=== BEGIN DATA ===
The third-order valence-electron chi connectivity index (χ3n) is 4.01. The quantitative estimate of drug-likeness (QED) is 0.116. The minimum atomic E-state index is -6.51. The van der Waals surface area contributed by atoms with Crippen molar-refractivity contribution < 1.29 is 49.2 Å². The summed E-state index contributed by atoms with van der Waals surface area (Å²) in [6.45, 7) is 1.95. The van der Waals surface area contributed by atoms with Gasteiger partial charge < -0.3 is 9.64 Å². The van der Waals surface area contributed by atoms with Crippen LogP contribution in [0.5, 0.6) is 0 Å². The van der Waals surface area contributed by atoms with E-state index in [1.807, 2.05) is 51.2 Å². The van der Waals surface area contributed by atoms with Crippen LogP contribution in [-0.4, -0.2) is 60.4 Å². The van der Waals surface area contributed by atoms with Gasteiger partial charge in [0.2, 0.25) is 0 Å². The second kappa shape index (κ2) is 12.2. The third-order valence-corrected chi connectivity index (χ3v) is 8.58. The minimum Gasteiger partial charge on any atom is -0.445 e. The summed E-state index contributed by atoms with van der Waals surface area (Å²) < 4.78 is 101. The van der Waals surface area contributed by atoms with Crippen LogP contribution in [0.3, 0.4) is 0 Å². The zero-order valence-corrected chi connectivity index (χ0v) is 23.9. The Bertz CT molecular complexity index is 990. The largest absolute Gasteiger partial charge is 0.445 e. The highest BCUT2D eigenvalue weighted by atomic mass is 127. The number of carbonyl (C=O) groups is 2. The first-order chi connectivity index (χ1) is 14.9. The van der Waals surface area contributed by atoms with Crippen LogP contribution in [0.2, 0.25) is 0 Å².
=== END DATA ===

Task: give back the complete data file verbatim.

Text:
The third-order valence-electron chi connectivity index (χ3n) is 4.01. The quantitative estimate of drug-likeness (QED) is 0.116. The minimum atomic E-state index is -6.51. The van der Waals surface area contributed by atoms with Crippen molar-refractivity contribution < 1.29 is 49.2 Å². The summed E-state index contributed by atoms with van der Waals surface area (Å²) in [6.45, 7) is 1.95. The van der Waals surface area contributed by atoms with Gasteiger partial charge < -0.3 is 9.64 Å². The van der Waals surface area contributed by atoms with Crippen LogP contribution in [0.5, 0.6) is 0 Å². The van der Waals surface area contributed by atoms with E-state index in [1.807, 2.05) is 51.2 Å². The van der Waals surface area contributed by atoms with Crippen LogP contribution in [-0.4, -0.2) is 60.4 Å². The van der Waals surface area contributed by atoms with Gasteiger partial charge in [0.2, 0.25) is 0 Å². The second kappa shape index (κ2) is 12.2. The third-order valence-corrected chi connectivity index (χ3v) is 8.58. The minimum Gasteiger partial charge on any atom is -0.445 e. The summed E-state index contributed by atoms with van der Waals surface area (Å²) < 4.78 is 101. The van der Waals surface area contributed by atoms with Crippen LogP contribution in [0.3, 0.4) is 0 Å². The zero-order valence-corrected chi connectivity index (χ0v) is 23.9. The Bertz CT molecular complexity index is 990. The largest absolute Gasteiger partial charge is 0.445 e. The highest BCUT2D eigenvalue weighted by atomic mass is 127. The number of carbonyl (C=O) groups is 2. The first-order chi connectivity index (χ1) is 14.9. The van der Waals surface area contributed by atoms with Crippen LogP contribution in [0.2, 0.25) is 0 Å².